Years from now, when the photos or videos are viewed, people will
wonder, “Why wasn’t this championship played in a real NBA arena? Why
was “Black Lives Matter” written on the court? What did those particular
messages on the backs of the jerseys mean?”
Healthy discussion will ensue, and the Lakers are tied to that legacy.
Their players fulfilled their agenda on two epic fronts. And that’s not
even accounting for the unheard-of pandemic backdrop that left James
writing a verbal thank-you card on championship night to Apple pioneer
“Big-time shoutout to the late, great Steve Jobs,” James said after the
Lakers’ nearly hundred days of isolation, “because without him, without
his vision, those FaceTime calls wouldn’t be possible.”
One legacy can and will shape another.
Even though James’ legacy is undeniably furthered by a fourth NBA
championship, he spent the final moments of the last game immersed in
how much of Davis’ legacy was being laid.
Because they share what Davis terms “true friendship,” James
good-naturedly ribbed Davis for his emotions in the moment.
“You’re soft! Oh, you crybaby!” James needled Davis.
But behind the veil of those words, James was actually seeing his own
soul when he first won an NBA title.
“Just the excitement. The ‘I can't believe this.’ I definitely saw
myself: [age] 27 LeBron, 27 A.D.,” James said. “I definitely saw myself
in that. And what it did for me in my career? It basically let me know
that the work I put in on my craft, and the way I play the game, how I
was taught to play the game when I picked up a basketball when I was 8
years old, it’s OK to play that way and be able to win.
“No matter how many people tell you: ‘You should maybe shoot more, you
should maybe do this more, you should maybe be like him more,’ it let me
know that the way I play basketball and the way I was taught to play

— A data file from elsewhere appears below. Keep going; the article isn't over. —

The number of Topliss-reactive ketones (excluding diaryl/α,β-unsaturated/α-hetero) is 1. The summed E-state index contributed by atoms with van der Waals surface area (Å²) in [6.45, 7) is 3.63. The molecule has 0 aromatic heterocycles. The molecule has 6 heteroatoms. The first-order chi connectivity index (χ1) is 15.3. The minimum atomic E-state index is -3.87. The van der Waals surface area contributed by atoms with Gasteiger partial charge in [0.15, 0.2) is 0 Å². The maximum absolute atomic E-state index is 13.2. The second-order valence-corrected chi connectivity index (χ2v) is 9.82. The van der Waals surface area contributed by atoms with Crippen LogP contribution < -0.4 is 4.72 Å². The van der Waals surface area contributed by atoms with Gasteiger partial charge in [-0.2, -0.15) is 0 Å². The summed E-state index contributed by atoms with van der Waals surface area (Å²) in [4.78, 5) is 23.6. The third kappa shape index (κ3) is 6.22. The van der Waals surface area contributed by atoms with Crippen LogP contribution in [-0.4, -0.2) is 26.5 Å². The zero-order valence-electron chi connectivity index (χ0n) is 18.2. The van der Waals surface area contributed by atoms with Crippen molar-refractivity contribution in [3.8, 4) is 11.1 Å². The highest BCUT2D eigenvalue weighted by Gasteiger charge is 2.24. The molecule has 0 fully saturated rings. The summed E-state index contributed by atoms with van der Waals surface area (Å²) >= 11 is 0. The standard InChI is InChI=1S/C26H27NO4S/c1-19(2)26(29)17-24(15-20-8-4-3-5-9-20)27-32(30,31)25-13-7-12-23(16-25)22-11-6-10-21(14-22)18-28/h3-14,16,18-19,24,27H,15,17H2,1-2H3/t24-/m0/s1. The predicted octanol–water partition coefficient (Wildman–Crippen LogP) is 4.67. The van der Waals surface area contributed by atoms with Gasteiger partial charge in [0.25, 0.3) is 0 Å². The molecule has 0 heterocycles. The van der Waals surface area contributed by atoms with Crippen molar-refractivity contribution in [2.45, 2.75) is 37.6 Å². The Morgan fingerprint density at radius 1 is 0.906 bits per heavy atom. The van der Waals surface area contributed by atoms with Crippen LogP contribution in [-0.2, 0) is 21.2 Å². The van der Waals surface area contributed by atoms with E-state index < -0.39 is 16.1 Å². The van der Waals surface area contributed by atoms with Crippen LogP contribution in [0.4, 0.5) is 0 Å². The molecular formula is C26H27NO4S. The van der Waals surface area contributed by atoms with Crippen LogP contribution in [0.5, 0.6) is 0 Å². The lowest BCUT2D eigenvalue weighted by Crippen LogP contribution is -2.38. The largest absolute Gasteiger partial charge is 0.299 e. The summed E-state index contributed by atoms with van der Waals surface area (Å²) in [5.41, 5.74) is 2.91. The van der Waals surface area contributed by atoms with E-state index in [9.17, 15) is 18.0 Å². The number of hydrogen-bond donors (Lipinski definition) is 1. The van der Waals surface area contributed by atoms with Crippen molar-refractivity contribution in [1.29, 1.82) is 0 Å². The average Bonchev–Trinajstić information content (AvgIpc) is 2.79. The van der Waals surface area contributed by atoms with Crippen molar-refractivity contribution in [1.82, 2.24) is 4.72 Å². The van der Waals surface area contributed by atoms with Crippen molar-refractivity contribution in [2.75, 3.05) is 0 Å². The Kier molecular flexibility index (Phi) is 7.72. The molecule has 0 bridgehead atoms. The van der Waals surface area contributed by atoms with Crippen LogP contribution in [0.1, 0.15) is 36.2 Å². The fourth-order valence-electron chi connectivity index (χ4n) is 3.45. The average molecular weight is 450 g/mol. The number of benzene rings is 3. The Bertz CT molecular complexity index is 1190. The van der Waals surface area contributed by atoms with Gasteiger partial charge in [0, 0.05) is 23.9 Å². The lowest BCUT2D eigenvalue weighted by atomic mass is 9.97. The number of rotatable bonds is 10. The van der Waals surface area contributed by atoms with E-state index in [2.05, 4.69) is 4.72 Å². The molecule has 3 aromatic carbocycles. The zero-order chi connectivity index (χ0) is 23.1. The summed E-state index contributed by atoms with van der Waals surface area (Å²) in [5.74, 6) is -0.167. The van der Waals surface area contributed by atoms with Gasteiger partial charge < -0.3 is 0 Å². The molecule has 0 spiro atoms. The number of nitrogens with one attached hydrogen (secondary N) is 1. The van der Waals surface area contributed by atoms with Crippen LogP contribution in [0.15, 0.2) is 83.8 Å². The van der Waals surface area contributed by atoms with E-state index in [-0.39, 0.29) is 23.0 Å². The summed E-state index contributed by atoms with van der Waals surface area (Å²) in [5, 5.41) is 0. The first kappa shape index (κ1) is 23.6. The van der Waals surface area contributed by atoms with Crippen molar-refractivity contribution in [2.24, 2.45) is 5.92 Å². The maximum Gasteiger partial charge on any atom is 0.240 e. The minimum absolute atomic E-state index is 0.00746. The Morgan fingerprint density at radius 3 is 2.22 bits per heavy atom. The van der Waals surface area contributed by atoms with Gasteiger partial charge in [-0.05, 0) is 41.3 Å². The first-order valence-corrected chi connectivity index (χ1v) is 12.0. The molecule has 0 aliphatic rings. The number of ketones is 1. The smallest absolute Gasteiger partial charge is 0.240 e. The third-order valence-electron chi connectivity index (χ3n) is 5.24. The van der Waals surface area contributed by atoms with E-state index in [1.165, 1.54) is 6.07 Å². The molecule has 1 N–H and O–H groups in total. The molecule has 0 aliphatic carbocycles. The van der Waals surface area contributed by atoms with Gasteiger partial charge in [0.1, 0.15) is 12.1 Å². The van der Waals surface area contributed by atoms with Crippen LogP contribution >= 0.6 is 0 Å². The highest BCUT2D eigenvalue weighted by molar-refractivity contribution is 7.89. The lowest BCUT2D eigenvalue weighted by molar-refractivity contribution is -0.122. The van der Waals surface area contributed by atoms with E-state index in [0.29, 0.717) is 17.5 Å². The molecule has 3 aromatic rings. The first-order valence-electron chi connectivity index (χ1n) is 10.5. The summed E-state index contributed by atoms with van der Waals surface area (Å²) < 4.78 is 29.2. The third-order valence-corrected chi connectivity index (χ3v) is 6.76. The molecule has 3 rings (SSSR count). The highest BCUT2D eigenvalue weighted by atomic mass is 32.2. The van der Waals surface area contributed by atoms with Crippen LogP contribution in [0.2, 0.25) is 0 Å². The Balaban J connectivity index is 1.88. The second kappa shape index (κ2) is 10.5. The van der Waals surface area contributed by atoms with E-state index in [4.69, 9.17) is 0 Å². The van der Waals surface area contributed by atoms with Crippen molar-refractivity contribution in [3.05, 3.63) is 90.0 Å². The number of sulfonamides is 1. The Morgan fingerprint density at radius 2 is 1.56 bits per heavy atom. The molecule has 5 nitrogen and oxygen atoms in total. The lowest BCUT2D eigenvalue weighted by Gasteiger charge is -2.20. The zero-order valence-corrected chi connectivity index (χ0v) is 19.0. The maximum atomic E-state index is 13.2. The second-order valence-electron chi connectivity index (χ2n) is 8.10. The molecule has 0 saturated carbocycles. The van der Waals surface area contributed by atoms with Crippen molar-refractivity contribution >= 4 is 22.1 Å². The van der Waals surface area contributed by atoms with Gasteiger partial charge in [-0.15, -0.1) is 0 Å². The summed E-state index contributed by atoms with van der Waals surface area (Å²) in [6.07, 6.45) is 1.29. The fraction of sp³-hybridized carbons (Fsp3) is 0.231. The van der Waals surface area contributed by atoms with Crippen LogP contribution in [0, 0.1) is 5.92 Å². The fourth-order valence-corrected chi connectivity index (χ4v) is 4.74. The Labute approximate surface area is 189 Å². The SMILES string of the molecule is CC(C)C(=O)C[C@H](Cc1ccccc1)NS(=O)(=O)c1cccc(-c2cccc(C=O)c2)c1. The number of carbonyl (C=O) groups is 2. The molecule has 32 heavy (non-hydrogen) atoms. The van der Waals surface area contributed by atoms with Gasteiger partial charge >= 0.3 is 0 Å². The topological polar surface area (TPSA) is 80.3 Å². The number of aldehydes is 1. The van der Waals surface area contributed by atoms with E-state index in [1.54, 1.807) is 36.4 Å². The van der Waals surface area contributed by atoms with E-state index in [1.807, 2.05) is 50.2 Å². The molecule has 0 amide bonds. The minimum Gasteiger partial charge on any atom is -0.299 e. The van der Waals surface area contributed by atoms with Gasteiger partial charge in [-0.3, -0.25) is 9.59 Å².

basketball is the right way to play it, because you do see results.
“And then it just continues to boost your confidence. Not saying that
A.D. doesn't already have confidence, but it takes it to another level.”
James’ make-the-right-play mindset by now is more accurately described
as basketball transformation than mere inspiration. The game has shifted
that materially through his style. How much of the Lakers’ overall
harmony should be attributed to James’ on-court generosity is impossible
to quantify, but he definitely led this horse to water.
And it definitely drank: James and Davis were the first pair of
teammates in NBA history to average 25-plus points while shooting at
least 50 percent from the field over an entire postseason (minimum six
What James added foremost to his personal legacy was reinforcing his
status as an overachiever, even with all the initial outrageous
expectations and all the past accomplishments.
“No matter what I’ve done in my career to this point, there’s still
little rumblings of doubt or comparing me to the history of the game and
‘Has he done this? Has he done that?’ James said. “So having that in my
head, having that in my mind, saying to myself, ‘Why not still have